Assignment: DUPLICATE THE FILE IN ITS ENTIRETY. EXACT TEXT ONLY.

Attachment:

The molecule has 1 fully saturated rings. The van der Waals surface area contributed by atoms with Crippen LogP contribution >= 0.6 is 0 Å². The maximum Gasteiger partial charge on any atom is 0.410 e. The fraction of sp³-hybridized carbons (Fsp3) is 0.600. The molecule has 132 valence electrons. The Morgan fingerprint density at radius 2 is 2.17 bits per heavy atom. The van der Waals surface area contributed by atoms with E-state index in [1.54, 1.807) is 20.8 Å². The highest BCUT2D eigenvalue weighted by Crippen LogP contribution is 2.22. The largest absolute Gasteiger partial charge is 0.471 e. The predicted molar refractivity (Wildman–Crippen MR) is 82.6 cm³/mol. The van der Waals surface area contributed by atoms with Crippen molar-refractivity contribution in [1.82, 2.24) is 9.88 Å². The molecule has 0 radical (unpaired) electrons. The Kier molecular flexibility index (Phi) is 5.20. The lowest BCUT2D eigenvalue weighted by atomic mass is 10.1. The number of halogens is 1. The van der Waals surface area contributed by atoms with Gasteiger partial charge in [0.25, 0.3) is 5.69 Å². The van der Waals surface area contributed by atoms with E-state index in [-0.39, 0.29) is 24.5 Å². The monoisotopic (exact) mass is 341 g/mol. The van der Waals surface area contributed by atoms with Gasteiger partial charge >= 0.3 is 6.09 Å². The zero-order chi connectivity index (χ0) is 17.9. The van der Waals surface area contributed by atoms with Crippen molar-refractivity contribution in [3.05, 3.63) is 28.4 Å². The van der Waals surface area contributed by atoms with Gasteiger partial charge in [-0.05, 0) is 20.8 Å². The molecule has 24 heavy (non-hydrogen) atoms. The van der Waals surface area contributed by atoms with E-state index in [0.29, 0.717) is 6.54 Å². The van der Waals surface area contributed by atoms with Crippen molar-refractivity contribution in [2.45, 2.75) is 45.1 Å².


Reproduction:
The molecule has 1 fully saturated rings. The van der Waals surface area contributed by atoms with Crippen LogP contribution >= 0.6 is 0 Å². The maximum Gasteiger partial charge on any atom is 0.410 e. The fraction of sp³-hybridized carbons (Fsp3) is 0.600. The molecule has 132 valence electrons. The Morgan fingerprint density at radius 2 is 2.17 bits per heavy atom. The van der Waals surface area contributed by atoms with E-state index in [1.54, 1.807) is 20.8 Å². The highest BCUT2D eigenvalue weighted by Crippen LogP contribution is 2.22. The largest absolute Gasteiger partial charge is 0.471 e. The predicted molar refractivity (Wildman–Crippen MR) is 82.6 cm³/mol. The van der Waals surface area contributed by atoms with Crippen molar-refractivity contribution in [1.82, 2.24) is 9.88 Å². The molecule has 0 radical (unpaired) electrons. The Kier molecular flexibility index (Phi) is 5.20. The lowest BCUT2D eigenvalue weighted by atomic mass is 10.1. The number of halogens is 1. The van der Waals surface area contributed by atoms with Gasteiger partial charge in [0.25, 0.3) is 5.69 Å². The van der Waals surface area contributed by atoms with E-state index in [-0.39, 0.29) is 24.5 Å². The monoisotopic (exact) mass is 341 g/mol. The van der Waals surface area contributed by atoms with Gasteiger partial charge >= 0.3 is 6.09 Å². The zero-order chi connectivity index (χ0) is 17.9. The van der Waals surface area contributed by atoms with Crippen molar-refractivity contribution in [3.05, 3.63) is 28.4 Å². The van der Waals surface area contributed by atoms with Gasteiger partial charge in [-0.05, 0) is 20.8 Å². The molecule has 24 heavy (non-hydrogen) atoms. The van der Waals surface area contributed by atoms with E-state index in [0.29, 0.717) is 6.54 Å². The van der Waals surface area contributed by atoms with Crippen molar-refractivity contribution in [2.45, 2.75) is 45.1 Å².